Important to natural beauty products is the art, or rather, science, of efficacy. While natural ingredients are effective in their own right, they often need stabilizing and a boost to do their job. Blame part of that on our relationship with synthetic ingredients over the last century--many byproducts of petroleum and other industries. But these synthetics have come to define performance, even if much of it is just bells and whistles--or in this case, foam and lather. Enter: surfactants, which help to not only remove oil and dirt, but also help to leave hair and skin feeling soft and clean. But at what price?
“Surfactants are often used in combination with synthetic foam boosters, foam stabilizers and thickeners to create the illusion of a rich product,” notes Terressentials.com. “It is important to note that there are thousands of commercially-available surfactants and most of them have not been studied long-term for human or environmental health effects.”
You’re probably familiar with some of the many names for synthetic surfactants such as sodium laureth sulfate, or polyethylene glycol. These synthetic surfactants can be harsh on skin and hair, stripping oils, as they’re intended to do, which can lead to more dryness and irritation, which, you guessed it, usually leads you to use more of the product to combat flakiness and excess oil buildup (a side effect of over-drying skin).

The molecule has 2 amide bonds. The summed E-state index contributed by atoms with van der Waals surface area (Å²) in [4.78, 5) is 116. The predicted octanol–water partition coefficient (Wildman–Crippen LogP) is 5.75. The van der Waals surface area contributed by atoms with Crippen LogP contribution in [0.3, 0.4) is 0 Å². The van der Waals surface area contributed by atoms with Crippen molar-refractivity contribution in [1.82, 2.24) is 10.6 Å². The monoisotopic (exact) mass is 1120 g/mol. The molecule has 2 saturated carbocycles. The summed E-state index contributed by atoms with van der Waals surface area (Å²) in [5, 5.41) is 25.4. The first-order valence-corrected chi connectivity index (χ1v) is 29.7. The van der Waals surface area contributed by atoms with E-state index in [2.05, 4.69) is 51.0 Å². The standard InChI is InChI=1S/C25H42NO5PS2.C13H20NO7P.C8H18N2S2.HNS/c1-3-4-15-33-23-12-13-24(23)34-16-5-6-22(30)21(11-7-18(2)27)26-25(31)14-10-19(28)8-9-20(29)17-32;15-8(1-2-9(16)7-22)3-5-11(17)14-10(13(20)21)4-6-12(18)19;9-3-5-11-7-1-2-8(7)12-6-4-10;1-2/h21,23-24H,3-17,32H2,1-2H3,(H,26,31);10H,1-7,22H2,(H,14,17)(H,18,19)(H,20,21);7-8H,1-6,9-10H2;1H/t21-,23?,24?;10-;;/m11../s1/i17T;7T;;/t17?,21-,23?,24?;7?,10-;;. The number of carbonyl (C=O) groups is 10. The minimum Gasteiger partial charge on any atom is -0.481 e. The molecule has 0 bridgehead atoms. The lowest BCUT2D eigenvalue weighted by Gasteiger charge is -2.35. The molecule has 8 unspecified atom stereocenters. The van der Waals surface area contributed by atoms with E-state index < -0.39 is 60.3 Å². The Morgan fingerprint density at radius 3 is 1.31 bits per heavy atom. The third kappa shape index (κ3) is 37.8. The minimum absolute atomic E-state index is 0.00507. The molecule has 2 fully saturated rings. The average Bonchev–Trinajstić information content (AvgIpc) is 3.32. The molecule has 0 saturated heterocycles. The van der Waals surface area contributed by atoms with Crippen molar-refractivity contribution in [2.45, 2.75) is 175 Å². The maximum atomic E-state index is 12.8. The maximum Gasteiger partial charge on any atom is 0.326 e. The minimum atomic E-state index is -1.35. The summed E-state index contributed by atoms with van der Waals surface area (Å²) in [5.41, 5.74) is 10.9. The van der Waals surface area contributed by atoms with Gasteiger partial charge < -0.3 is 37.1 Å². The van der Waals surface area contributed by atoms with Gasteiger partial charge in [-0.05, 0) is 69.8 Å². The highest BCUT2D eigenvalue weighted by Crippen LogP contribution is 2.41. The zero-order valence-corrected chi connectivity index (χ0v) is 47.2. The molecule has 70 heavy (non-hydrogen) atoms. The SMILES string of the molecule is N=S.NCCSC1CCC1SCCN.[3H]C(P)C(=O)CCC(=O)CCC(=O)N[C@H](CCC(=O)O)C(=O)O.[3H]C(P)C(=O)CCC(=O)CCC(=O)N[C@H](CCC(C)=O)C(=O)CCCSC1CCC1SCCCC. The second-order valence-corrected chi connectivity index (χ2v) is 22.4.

Fortunately, numerous botanicals naturally produce surfactants, often called saponins. The problem with saponins is they don’t create that luxe foaming action we’re so used to from synthetic surfactants. But, if you’re able to live without shampooing that makes you feel like you’re in a car wash, these natural surfactants are bona fide ingredient stars to look for in your skin and hair care products.
Common natural surfactants include castile soap, yucca extract, soapwort, coconut and starch glycosides and quillaja bark extract. Natural surfactants give you the dirt and oil removal benefits without the excess stripping of your skin’s natural oils.
And unlike synthetics, there’s no risk of cancer. That’s right, some synthetic surfactants called ethoxylated surfactants, can use ethylene or propylene oxide, which may be contaminated with a known carcinogen called dioxane.
So not only do synthetic surfactants strip skin of natural lipids and oils but they could potentially introduce a carcinogen into a harmless daily routine. We think that switching to natural surfactants and foregoing the foam is definitely worth avoiding those consequences!